Epi 261 BJJ White Belts :)

This week we are giving advice to white belts. It is a great conversation to help anyone enjoy the white belt journey.

We talk about:

  • Getting a white belt can be difficult
  • Gaining confidence with BJJ
  • Focusing on fundamentals
  • Going to open mat at a different school
  • The desire to get your blue belt
  • Staying healthy
  • Training as an older white belt
  • Embracing the challenge of BJJ
  • The best thing about jiu-jitsu
  • Mistakes in learning BJJ
  • Having the right attitude

Quote of the week: “Life is like riding a bicycle. In order to maintain balance, you must keep moving.” Albert Einstein

Article of the week: Never Miss an Opportunity to Learn

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Catch us next week for another episode of The BjjBrick Podcast

The BjjBrick Podcast is in iTunesStitcher radio, and Google Play Music for Andriod

Epi 260 The Rooster Weight Kimura Machine Marcelo Cohen

This week we have an interview with Bjj Black Belt Marcelo Cohen.

We talk about:

  • The history of The Armory and the changes it has made
  • Running a BJJ gym
  • Teaching BJJ and MMA in the same gym
  • Learning from a loss with Ciao Terra
  • Building confidence with a kids program
  • How jiu-jitsu can become toxic
  • Training gi and no-gi
  • Tips for dealing with bigger people on the mat

Links:

Quote of the week: “Ah, summer, what power you have to make us suffer and like it.” Russell Baker “Ah, BJJ, what power you have to make us suffer and like it.” BjjBrick

Article of the week: NO, YOU DIDN’T START JIU JITSU TOO LATE

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Catch us next week for another episode of The BjjBrick Podcast

The BjjBrick Podcast is in iTunesStitcher radio, and Google Play Music for Andriod

Never Miss an Opportunity to Learn

You can learn something from everyone. That’s a common sentiment on the mats. In theory, it’s great. In practice….sometimes not so much. Even the mellowest colored belt can sometimes struggle when the 4-stripe white belt starts handing out advice or the more advanced student takes them to school on the mats. Let’s look at two distinctly different ways we can learn from our training partners — tactile feedback and verbal feedback or advice.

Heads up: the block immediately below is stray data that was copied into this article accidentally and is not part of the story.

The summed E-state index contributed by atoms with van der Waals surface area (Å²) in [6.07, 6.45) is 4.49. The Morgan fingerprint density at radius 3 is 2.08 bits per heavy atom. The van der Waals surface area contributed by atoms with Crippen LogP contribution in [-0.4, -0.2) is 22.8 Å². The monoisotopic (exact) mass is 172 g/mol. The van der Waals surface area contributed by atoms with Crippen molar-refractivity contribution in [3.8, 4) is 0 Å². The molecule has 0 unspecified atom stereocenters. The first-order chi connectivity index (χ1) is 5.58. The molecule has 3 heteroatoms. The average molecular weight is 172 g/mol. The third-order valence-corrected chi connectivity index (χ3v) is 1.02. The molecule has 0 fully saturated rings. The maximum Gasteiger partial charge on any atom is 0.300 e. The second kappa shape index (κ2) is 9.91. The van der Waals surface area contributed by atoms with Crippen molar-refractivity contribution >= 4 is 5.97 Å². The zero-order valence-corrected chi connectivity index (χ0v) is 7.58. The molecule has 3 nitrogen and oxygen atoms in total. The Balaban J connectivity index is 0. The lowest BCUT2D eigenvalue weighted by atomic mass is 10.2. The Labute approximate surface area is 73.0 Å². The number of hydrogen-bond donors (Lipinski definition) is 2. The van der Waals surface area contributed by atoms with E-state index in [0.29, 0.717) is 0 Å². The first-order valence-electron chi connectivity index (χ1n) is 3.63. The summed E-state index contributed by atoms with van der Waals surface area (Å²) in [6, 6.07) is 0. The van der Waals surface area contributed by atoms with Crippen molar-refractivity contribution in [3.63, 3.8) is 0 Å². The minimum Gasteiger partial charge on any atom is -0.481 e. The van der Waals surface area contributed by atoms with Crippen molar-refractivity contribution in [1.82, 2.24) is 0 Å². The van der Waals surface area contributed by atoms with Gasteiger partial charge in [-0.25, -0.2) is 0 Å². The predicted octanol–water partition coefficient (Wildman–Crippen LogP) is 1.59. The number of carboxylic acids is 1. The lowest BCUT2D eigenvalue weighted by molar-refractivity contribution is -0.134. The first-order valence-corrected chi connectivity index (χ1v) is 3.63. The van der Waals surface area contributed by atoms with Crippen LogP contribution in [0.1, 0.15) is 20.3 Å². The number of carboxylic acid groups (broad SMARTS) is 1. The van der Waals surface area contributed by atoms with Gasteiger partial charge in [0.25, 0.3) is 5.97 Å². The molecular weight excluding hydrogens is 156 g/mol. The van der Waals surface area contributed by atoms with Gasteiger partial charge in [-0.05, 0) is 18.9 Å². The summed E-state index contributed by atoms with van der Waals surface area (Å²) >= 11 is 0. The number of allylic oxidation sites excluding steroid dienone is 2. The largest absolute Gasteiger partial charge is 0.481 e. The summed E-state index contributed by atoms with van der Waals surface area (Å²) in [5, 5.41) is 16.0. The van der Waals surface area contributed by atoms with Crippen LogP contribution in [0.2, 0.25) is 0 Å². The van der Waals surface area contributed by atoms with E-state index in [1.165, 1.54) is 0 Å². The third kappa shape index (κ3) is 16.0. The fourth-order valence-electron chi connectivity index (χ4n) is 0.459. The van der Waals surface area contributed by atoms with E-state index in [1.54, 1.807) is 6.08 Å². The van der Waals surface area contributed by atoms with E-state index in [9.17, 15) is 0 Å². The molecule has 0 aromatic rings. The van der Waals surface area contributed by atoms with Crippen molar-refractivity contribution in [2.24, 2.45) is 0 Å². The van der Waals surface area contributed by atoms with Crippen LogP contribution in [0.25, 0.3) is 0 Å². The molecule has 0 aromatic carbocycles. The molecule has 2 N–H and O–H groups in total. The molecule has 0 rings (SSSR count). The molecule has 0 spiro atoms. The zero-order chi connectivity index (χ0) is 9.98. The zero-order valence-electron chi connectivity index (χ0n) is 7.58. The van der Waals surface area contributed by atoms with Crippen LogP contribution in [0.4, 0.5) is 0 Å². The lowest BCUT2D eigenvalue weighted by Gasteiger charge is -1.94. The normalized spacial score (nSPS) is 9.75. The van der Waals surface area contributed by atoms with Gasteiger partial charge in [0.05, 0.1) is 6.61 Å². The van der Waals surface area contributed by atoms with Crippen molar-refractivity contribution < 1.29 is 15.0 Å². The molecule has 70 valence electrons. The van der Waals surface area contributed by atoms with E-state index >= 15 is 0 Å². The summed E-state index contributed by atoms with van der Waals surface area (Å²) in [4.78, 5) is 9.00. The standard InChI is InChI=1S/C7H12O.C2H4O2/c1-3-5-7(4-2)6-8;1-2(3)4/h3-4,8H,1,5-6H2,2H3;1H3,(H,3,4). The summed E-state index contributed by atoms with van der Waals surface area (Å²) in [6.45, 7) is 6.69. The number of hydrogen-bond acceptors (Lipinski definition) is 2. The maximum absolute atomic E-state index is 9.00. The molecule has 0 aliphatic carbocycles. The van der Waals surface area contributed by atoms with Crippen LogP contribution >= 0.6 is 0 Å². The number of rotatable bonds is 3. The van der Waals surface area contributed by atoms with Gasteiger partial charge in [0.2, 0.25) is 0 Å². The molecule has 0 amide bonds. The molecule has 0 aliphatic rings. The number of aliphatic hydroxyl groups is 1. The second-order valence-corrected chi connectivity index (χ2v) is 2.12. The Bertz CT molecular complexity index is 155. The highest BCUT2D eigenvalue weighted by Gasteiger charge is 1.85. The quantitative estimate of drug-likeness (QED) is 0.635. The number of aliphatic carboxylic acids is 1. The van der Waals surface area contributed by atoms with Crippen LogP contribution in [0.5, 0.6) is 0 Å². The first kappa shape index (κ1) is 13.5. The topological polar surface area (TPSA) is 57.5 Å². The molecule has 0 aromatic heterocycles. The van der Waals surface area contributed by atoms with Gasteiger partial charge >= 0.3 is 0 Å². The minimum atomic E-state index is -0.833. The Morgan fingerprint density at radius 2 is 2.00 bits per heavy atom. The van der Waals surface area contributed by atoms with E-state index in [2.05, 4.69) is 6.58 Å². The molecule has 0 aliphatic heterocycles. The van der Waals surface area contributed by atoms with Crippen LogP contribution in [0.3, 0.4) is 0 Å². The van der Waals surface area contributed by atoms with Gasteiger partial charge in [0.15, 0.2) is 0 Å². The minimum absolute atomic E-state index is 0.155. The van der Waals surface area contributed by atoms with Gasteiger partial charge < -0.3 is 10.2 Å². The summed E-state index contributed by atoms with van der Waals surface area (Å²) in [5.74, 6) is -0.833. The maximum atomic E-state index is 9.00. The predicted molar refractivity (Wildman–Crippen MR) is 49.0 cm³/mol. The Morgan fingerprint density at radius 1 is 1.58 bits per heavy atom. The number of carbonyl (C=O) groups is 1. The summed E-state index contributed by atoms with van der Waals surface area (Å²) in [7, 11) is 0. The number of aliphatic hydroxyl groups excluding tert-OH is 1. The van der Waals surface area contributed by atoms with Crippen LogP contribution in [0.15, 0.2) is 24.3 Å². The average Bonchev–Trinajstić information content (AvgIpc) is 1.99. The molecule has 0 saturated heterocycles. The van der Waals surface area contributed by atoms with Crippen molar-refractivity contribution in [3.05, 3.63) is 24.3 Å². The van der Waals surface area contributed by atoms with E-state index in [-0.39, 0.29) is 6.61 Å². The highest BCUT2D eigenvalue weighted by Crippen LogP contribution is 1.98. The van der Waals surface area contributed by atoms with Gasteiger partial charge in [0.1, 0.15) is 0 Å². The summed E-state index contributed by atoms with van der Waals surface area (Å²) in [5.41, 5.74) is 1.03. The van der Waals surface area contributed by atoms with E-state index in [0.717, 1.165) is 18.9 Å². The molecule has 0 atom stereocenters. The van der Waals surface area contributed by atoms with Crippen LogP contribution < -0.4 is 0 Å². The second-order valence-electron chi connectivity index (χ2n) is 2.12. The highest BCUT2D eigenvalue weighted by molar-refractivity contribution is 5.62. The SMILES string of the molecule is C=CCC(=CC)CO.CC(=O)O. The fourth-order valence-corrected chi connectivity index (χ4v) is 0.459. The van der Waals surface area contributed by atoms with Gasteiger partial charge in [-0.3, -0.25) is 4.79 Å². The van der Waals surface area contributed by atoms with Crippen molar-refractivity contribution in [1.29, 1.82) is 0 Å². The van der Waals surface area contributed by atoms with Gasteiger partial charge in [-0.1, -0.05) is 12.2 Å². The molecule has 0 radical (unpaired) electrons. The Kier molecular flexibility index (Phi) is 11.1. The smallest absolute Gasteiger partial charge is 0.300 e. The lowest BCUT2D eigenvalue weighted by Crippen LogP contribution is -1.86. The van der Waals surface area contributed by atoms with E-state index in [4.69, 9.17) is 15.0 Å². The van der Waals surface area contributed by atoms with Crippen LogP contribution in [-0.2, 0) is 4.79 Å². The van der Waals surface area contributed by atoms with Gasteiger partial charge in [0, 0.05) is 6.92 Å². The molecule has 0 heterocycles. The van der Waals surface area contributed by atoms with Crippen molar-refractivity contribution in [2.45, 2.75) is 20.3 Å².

If you want to be able to learn from anyone via tactile feedback i.e. through rolling, you need to roll with everyone and you will want to experience all aspects of their jiu jitsu including their A-game. If every time you roll with better students you do everything you can to avoid being drawn into their best positions you will miss the opportunity to study up close and personal what it is that makes that particular position part of their A-game. If every time you roll with less experienced training partners you simply crush them you will also miss what they have to offer. In an ideal world you will spend some time being the hammer and some time being the nail. When you are the hammer, you are letting your training partner feel and learn from your A game. When you are the nail, you are learning from theirs.

If you want to learn something from everyone via verbal feedback or advice you must be humble and approachable. If every time someone gives you feedback you allow your ego to interfere and become dismissive or confrontational people will not be likely to continue to try and help you. Sometimes it is helpful to encourage others to give you feedback. This can be asking directly or you can be a little more subtle like just comment on something you were trying to do during the roll i.e. “I was having a heck of a time passing your guard” or “that was a great triangle”. Feedback is often revealed in casual conversations if you’re looking for it.

There are many ways of learning jiu jitsu: In class instruction, seminars, video study, drilling with your favorite training partners, as well as tactile and verbal feedback from your classmates and training partners. Take advantage of them all.

Train hard, train smart, get better.

Joe Thomas

Epi 259 Life on and off the mat with John Will

This week on the podcast we have listener favorite John Will. John shares his many years of experience and talks about many topics from class structure to embracing the difficulty of BJJ.

We talk about:

  • Appreciating the little things on the mat
  • Designing the class structure
  • Different things for a class to focus on
  • The importance of defense in BJJ
  • Making a safety net for your BJJ
  • The culture of BJJ compared to MMA
  • Being a good teammate
  • What holds back schools from growing
  • Getting your family on the mat
  • Leveraging things you learn on the mat to help you off the mat
  • A learning technique called fast forwarding
  • Different teaching styles
  • Backpacking

Links:

Quote of the week: “It never gets easier, you just get better”

Article of the week: 12 Tips to Better Hygiene when Training BJJ

We also have a new Mat Tales #26 Neck Mole

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Catch us next week for another episode of The BjjBrick Podcast

The BjjBrick Podcast is in iTunesStitcher radio, and Google Play Music for Andriod